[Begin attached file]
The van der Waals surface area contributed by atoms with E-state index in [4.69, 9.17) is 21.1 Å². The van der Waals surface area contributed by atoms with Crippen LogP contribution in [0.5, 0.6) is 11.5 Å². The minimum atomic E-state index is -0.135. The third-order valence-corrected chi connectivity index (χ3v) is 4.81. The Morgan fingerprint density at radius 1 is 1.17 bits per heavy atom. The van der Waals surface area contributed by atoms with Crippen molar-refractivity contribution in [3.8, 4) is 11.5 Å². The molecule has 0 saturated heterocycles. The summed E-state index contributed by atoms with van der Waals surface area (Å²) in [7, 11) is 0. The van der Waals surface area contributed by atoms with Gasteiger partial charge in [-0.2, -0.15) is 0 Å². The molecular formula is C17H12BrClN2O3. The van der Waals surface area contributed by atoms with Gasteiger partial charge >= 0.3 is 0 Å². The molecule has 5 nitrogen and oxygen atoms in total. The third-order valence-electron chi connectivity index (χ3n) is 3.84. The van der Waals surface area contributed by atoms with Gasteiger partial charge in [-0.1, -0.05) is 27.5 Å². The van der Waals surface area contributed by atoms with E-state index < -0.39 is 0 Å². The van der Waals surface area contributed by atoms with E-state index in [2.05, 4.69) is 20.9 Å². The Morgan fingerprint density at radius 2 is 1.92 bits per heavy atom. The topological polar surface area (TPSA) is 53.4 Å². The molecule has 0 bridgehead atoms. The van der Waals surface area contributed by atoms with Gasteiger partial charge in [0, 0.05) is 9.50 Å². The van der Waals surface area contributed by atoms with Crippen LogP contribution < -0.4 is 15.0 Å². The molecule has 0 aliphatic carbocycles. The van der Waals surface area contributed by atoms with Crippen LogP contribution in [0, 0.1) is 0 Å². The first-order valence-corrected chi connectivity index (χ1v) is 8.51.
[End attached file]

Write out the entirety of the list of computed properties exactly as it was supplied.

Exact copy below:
The van der Waals surface area contributed by atoms with E-state index in [4.69, 9.17) is 21.1 Å². The van der Waals surface area contributed by atoms with Crippen LogP contribution in [0.5, 0.6) is 11.5 Å². The minimum atomic E-state index is -0.135. The third-order valence-corrected chi connectivity index (χ3v) is 4.81. The Morgan fingerprint density at radius 1 is 1.17 bits per heavy atom. The van der Waals surface area contributed by atoms with Crippen molar-refractivity contribution in [3.8, 4) is 11.5 Å². The molecule has 0 saturated heterocycles. The summed E-state index contributed by atoms with van der Waals surface area (Å²) in [7, 11) is 0. The van der Waals surface area contributed by atoms with Gasteiger partial charge in [-0.2, -0.15) is 0 Å². The molecular formula is C17H12BrClN2O3. The van der Waals surface area contributed by atoms with Gasteiger partial charge >= 0.3 is 0 Å². The molecule has 5 nitrogen and oxygen atoms in total. The third-order valence-electron chi connectivity index (χ3n) is 3.84. The van der Waals surface area contributed by atoms with Gasteiger partial charge in [-0.1, -0.05) is 27.5 Å². The van der Waals surface area contributed by atoms with E-state index < -0.39 is 0 Å². The van der Waals surface area contributed by atoms with E-state index in [2.05, 4.69) is 20.9 Å². The Morgan fingerprint density at radius 2 is 1.92 bits per heavy atom. The topological polar surface area (TPSA) is 53.4 Å². The molecule has 0 bridgehead atoms. The van der Waals surface area contributed by atoms with Gasteiger partial charge in [0, 0.05) is 9.50 Å². The van der Waals surface area contributed by atoms with Crippen LogP contribution < -0.4 is 15.0 Å². The molecule has 0 aliphatic carbocycles. The van der Waals surface area contributed by atoms with Crippen LogP contribution in [0, 0.1) is 0 Å². The first-order valence-corrected chi connectivity index (χ1v) is 8.51.